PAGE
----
I didn’t cry when I pulled my hair out or applied duct tape to my head. I didn’t cry when I heard about my upcoming “hell week.” But I did cry about this. Sometimes, I’ll just look at the cats and tear up. It’s not even like I won’t be able to pet them. I guess it’s just a symbol of how things are going to change in the coming months. Also, I love kitty-cats.

I have to make sure all their shots are up-to-date, so luckily we just took them to the vet. They are senior cats, but in far better shape than I am right now. In fact, the female cat is in the shape of a cat one-third her age. I wish she could understand the vet, because she is vain and would enjoy this news.

Aside from the cats, I’ll have to avoid alcohol, something I had assumed was a given. Once your fast-growing cells are poisoned and you have to take anti-nausea drugs, drinking isn’t something you feel like doing. Also, after the last ICE, the nurse advised drinking at least two liters of water a day so the drugs don’t irritate the bladder and cause bleeding. So I stayed extremely hydrated, although I’d have a little coffee with milk during the second week. Of course, I’d love to hit happy hour instead of giving myself blood thinner injections. I think I could do an excellent job of thinning my blood on my own. Alas.

I’m also supposed to walk to help with recovery. Vigorous exercise is out—I haven’t done my workout DVDs since the first round of ICE and I managed to do yoga only four times since, after being thwarted by my fever, hospital stay and the arm I can’t move because of the clots. The thing is, I don’t want to walk outside when it’s cold, and there’s no sign of spring in sight. I’ve thought of getting an elliptical, but I have a small Brooklyn apartment. I do have a Leslie Sansone walking DVD that I got when I worked at a women’s magazine and edited the fitness section of the blog. The magazine shut down before I had a chance to watch it, and I’m intrigued. It could be a nice indoor walking solution that doesn’t take up much space.

I can do gentle yoga, but I’ll have that chest catheter so I’m wary of stretching. The doctor advises stretching a little bit once it’s in, but in addition to the heebie-jeebies, I can’t move my right arm much because the clots hurt.

At some point, I’m also going to get a blood transfusion.

I got a thick binder full of information from the doctor all about the transplant with fun topics like hair loss, catheter care and giving Neupogen injections twice a day. I haven’t even scratched the surface. For those asking what’s in store and my schedule, here’s an idea:

March 3–5: Second round of augmented ICE, catheter placement. I am not looking forward to having tubes sticking out of my chest. This gives me the heebie-jeebies. There will be two for the stem cell collection—one to take my blood out and the other to put it back in once the stem cells are removed and my blood spins around in a machine.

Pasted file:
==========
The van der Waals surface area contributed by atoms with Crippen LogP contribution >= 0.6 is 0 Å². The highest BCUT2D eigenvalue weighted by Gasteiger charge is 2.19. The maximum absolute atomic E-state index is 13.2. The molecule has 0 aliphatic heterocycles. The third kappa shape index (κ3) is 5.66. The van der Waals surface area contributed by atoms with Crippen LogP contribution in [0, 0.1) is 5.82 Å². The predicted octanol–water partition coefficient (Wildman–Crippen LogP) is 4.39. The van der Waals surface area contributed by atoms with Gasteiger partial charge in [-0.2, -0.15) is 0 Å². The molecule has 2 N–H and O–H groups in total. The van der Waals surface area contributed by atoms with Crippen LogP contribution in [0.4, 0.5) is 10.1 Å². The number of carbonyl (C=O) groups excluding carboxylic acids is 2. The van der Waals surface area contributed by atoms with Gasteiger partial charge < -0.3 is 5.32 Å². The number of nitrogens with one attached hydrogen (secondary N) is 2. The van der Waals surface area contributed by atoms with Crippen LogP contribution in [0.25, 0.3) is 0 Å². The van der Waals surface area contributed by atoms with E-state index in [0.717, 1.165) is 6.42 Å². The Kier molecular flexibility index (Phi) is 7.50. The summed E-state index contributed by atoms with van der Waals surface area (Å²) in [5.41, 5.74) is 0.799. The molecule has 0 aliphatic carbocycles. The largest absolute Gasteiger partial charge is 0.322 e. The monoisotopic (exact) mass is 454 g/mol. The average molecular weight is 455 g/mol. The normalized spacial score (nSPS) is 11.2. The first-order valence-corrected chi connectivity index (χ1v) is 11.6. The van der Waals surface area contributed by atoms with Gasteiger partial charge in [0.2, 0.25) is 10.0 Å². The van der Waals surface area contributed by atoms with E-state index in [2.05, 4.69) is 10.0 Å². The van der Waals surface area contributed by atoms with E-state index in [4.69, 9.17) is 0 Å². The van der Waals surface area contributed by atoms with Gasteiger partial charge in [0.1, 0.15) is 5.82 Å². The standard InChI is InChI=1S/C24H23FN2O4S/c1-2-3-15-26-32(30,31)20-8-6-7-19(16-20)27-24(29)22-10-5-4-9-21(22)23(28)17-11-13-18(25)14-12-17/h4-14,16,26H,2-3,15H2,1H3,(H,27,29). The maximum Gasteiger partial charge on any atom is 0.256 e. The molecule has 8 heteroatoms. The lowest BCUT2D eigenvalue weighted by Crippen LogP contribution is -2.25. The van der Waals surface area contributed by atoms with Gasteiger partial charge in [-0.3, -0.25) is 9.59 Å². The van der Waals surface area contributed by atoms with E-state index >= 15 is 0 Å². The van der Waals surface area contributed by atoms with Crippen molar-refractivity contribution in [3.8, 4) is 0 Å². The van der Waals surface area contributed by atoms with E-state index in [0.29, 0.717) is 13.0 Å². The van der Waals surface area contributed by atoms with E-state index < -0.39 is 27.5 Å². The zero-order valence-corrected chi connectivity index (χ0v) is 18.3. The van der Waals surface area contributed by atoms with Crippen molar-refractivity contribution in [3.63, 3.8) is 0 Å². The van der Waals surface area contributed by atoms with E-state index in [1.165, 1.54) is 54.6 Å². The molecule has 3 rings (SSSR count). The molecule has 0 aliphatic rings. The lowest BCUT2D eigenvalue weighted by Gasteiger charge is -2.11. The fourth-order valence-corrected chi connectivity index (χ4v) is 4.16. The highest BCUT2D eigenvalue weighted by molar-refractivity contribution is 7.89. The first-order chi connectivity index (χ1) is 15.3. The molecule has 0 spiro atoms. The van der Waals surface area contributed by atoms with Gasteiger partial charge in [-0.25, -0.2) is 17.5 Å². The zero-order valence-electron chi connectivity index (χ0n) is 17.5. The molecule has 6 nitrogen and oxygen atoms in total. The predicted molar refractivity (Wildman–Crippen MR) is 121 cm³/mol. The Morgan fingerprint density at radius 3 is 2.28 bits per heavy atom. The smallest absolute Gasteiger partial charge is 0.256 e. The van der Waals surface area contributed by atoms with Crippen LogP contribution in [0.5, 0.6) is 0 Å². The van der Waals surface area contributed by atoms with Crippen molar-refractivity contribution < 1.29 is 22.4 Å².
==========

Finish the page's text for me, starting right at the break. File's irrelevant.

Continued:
March 7–16: Neopogen injections, a catheter dressing change. We’ll do the former, but I’m glad we don’t have to do the latter. The shots to increase stem cells might cause bone pain, I’m told. They’re going to give me pain medication, but I hate taking pain medication. I don’t even like to take aspirin. I do hate pain, though, so we’ll see.

March 17–19: Stem cell collection. This involves sitting around for four hours, while your blood is taken out and put back in. It doesn’t sound so bad. During these days, I also have a flurry of tests and appointments, including an echocardiogram and a pulmonary function test, as well as an appointment with a social worker to mentally prepare me for the transplant. The best part of this process is that I have to eat a high-dairy diet these days. Bring on the milkshakes and cheese. (Greens also have a lot of calcium, so I’ll be sure to eat those as well.)

Stem cell collection might take longer than three days. They need 5 million. The record to beat is 32 million, but the doctor said that person had a lot of bone pain, so I’m OK if it takes longer. I’d like it to take only two to three days, if possible. I hope my bone marrow cooperates.

March 24: PET scan. I need a clear one to go on to the transplant, so I hope I pass! It would be nice to finally get a clear PET scan, something I’ve been hoping for since October. And I think I start outpatient radiation this week.

April: If everything goes well, five days of inpatient radiation and three weeks in the hospital for the transplant. The radiation is supposed to have unpleasant side effects, so I’m just in the hospital so they can keep an eye on me. Then the first week, when they do the chemo, is supposed to be OK. They keep referring to the second week as the bad one. Someone called it “hell week.” I’m scheduled to speak with a volunteer who has been through this to answer any questions. Also, someone left a comment on my last blog about a friend of hers who did a stem cell transplant for refractory Hodgkin’s lymphoma and is doing well. It’s always nice to hear tales from the other side.